Tag Archives: Barbara Havers

Dear Elizabeth George,

This Body of Death

his Body of Death

This Body of Death is just one of your many absorbing mysteries, but it’s the one I happened to be reading this past December when Colton Harris-Moore, the “barefoot bandit,” was first sentenced. Because you and I both live in western Washington, I know you’re familiar with the exploits of the Camano Island teen who stole cars, airplanes, and boats and burgled numerous homes and shops in several states and the Caribbean. Like the young boys in This Body of Death, Harris-Moore suffered neglect and abuse and by adolescence was a criminal. But he was a thief, not a sadistic killer of smaller children like the British boys whose tragic story, supposedly based on a real case, you weave into your own gripping tale.

Ten-Year-Old Killer

You go beyond the horrifying headlines by forcing the reader to consider what happens to youthful predators after they have served their sentences, grown into men, assumed new identities.  Already claiming remorse, Colin Harris-Moore plans to repay the people he robbed with earnings from a film based on his life story. But how do you repay the parents of a

Taking Medicine

two-year-old you have tortured and killed? How do you come to terms with what you’ve done? Will/can you ever know love? Peace of mind? These are the questions you ask your readers to consider in This Body of Death even while you have us solving a seemingly unconnected murder along with intrepid investigators, Sir Thomas Lynley and Barbara Havers. Thus you force us to confront the deadly results of the neglect and abuse of children by their parents and of our failure to recognize and help those children before they become capable of doing harm. We, your readers, are not blameless in your eyes. It takes a superb writer to sweeten this bitter dose of moral censure with intrigue, suspense, and credible characters so that we greedily gulp it down. Dickens and Brontë did it. You do it.

And, like those British writers, you, an American, set your miracles of mystery and morality in England. When I’m engrossed in one of your books, I’m back

Changing of the Guard

in Britain where I’ve visited as a tourist, a student, and a teacher. But I haven’t crossed the pond in well over a decade, so when I need to feed my Anglophilia, I turn to your books. Your Inspector Lynley and his cohort Barbara Havers represent both ends of the still extant British class system, and their colleagues, clients, and suspects fill in the rest. Their England is a place I recognize, diverse and ever changing yet familiar. Your novels feature iconic country cottages and manor houses on one page and urban rooming houses and offices a few chapters later. The details you provide make my armchair tourism possible and the horrific events you recount credible.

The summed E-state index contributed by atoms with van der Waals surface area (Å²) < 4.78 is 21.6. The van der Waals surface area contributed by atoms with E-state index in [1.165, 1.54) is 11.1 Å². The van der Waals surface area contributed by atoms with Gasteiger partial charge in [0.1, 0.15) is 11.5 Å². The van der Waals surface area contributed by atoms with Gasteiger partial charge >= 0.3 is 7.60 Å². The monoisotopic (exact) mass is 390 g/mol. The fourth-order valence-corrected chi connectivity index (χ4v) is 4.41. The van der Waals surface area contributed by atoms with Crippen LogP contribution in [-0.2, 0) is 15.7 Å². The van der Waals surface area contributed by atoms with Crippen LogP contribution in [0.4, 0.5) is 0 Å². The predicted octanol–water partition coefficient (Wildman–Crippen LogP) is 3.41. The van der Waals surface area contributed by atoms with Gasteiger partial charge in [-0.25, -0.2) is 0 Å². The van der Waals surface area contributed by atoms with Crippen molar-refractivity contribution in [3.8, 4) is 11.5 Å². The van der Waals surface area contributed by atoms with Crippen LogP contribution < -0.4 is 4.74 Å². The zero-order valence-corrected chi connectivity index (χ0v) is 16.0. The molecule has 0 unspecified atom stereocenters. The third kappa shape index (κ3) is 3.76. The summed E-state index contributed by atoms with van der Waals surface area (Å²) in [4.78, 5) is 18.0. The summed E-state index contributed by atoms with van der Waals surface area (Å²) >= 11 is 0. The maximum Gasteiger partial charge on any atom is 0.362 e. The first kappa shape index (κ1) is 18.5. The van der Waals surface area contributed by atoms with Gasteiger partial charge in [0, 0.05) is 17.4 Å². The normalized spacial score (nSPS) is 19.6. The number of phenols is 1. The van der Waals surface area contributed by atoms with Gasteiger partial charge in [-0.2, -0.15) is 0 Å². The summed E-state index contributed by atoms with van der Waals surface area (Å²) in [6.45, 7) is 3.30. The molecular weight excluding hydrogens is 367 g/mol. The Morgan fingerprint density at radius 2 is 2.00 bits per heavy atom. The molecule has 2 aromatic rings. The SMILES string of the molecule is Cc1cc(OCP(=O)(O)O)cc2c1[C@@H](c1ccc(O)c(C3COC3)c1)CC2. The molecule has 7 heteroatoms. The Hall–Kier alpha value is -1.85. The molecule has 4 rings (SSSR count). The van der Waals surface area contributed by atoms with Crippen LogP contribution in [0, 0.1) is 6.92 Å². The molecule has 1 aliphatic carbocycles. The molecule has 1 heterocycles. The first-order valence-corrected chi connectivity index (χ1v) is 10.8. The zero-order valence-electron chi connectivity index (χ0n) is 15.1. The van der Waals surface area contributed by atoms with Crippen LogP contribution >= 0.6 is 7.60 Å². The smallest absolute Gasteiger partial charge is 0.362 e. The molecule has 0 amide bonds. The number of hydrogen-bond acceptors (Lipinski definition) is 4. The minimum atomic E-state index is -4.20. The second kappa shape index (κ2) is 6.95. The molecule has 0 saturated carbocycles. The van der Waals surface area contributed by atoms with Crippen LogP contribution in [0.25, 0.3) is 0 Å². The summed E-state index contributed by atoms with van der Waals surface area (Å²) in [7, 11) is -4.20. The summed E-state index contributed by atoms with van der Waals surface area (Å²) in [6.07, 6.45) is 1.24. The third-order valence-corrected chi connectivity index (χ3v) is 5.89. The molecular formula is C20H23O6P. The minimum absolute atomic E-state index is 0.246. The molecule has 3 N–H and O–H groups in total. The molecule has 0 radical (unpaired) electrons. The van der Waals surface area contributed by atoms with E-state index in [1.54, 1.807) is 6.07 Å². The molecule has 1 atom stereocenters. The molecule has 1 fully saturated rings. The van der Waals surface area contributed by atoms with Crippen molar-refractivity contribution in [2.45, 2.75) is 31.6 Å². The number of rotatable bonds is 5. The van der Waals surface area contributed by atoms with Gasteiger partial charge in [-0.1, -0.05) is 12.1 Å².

Your characters, especially Barbara Havers, are also credible. After watching far too many TV crime shows, I’m used to female detectives like Bones, Beckett, and Benson, beautiful, brilliant women haunted by their dead mothers. So it’s refreshing to meet Barbara who’s neither a knockout nor a neurotic. Instead she’s bright, bedraggled, and brave. She’s loyal but her loyalty doesn’t prevent her from following up on a clue instead of following orders. If chasing down that clue means going without backup, she’s on her way. I’m a committed coward, so I have a lot of respect for Barbara’s guts. And I love her work ethic. She doesn’t give up. Nor does she let her feelings for Lynley, her longtime boss, prevent her from working effectively with him. And when her new female boss, an alcoholic, orders Barbara to improve her fashion statement so she looks “professional,” Barbara reluctantly complies. In the Seventies I had a boss who wasn’t into jeans and peasant blouses and told me and my colleagues to revamp our teaching  wardrobes. No wonder I like reading about a “dowdy” female detective who doesn’t show up at a crime scene sporting stilettoes and mascara.

Believing the Lie

Your first mystery was published just a few years before I retired and while I was writing humorous cozies featuring a menopausal sleuth. Your novels enriched my retirement and served as models when I decided to attempt writing the serious historical mystery that became The Bones and the Book. And now I can’t wait to read Believing the Lie.


Jane Isenberg


Filed under feminist fiction, mystery, Uncategorized